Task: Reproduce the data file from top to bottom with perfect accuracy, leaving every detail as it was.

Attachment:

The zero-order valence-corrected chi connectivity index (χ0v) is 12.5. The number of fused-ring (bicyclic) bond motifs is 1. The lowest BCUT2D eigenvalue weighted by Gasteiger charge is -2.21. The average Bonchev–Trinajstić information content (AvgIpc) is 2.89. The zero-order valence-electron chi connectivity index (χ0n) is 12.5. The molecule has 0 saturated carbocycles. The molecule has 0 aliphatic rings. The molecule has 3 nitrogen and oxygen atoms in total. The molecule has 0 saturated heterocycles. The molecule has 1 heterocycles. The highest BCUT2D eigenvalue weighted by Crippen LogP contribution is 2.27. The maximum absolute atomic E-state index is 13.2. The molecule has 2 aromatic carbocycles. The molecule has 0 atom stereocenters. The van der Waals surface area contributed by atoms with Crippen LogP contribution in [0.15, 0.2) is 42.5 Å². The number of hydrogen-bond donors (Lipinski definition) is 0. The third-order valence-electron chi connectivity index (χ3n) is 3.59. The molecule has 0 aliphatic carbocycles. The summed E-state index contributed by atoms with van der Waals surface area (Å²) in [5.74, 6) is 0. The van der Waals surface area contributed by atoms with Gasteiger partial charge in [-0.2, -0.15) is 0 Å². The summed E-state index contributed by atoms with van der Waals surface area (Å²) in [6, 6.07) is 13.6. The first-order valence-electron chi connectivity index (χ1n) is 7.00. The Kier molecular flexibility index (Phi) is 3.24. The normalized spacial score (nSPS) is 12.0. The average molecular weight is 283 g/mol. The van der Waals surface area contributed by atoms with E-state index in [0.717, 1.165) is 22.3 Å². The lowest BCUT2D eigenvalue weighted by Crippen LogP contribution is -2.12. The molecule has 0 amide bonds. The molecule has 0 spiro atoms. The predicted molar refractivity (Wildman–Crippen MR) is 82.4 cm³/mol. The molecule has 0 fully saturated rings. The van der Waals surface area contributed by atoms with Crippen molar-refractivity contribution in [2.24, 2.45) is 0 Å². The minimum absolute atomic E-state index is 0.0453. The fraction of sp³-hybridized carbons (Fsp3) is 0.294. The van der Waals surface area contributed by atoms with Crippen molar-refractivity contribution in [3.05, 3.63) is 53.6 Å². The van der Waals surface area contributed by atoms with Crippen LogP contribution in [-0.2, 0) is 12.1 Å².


The zero-order valence-corrected chi connectivity index (χ0v) is 12.5. The number of fused-ring (bicyclic) bond motifs is 1. The lowest BCUT2D eigenvalue weighted by Gasteiger charge is -2.21. The average Bonchev–Trinajstić information content (AvgIpc) is 2.89. The zero-order valence-electron chi connectivity index (χ0n) is 12.5. The molecule has 0 saturated carbocycles. The molecule has 0 aliphatic rings. The molecule has 3 nitrogen and oxygen atoms in total. The molecule has 0 saturated heterocycles. The molecule has 1 heterocycles. The highest BCUT2D eigenvalue weighted by Crippen LogP contribution is 2.27. The maximum absolute atomic E-state index is 13.2. The molecule has 2 aromatic carbocycles. The molecule has 0 atom stereocenters. The van der Waals surface area contributed by atoms with Crippen LogP contribution in [0.15, 0.2) is 42.5 Å². The number of hydrogen-bond donors (Lipinski definition) is 0. The third-order valence-electron chi connectivity index (χ3n) is 3.59. The molecule has 0 aliphatic carbocycles. The summed E-state index contributed by atoms with van der Waals surface area (Å²) in [5.74, 6) is 0. The van der Waals surface area contributed by atoms with Gasteiger partial charge in [-0.2, -0.15) is 0 Å². The summed E-state index contributed by atoms with van der Waals surface area (Å²) in [6, 6.07) is 13.6. The first-order valence-electron chi connectivity index (χ1n) is 7.00. The Kier molecular flexibility index (Phi) is 3.24. The normalized spacial score (nSPS) is 12.0. The average molecular weight is 283 g/mol. The van der Waals surface area contributed by atoms with E-state index in [0.717, 1.165) is 22.3 Å². The lowest BCUT2D eigenvalue weighted by Crippen LogP contribution is -2.12. The molecule has 0 amide bonds. The molecule has 0 spiro atoms. The predicted molar refractivity (Wildman–Crippen MR) is 82.4 cm³/mol. The molecule has 0 fully saturated rings. The van der Waals surface area contributed by atoms with Crippen molar-refractivity contribution in [2.24, 2.45) is 0 Å². The minimum absolute atomic E-state index is 0.0453. The fraction of sp³-hybridized carbons (Fsp3) is 0.294. The van der Waals surface area contributed by atoms with Crippen molar-refractivity contribution in [3.05, 3.63) is 53.6 Å². The van der Waals surface area contributed by atoms with Crippen LogP contribution in [-0.2, 0) is 12.1 Å².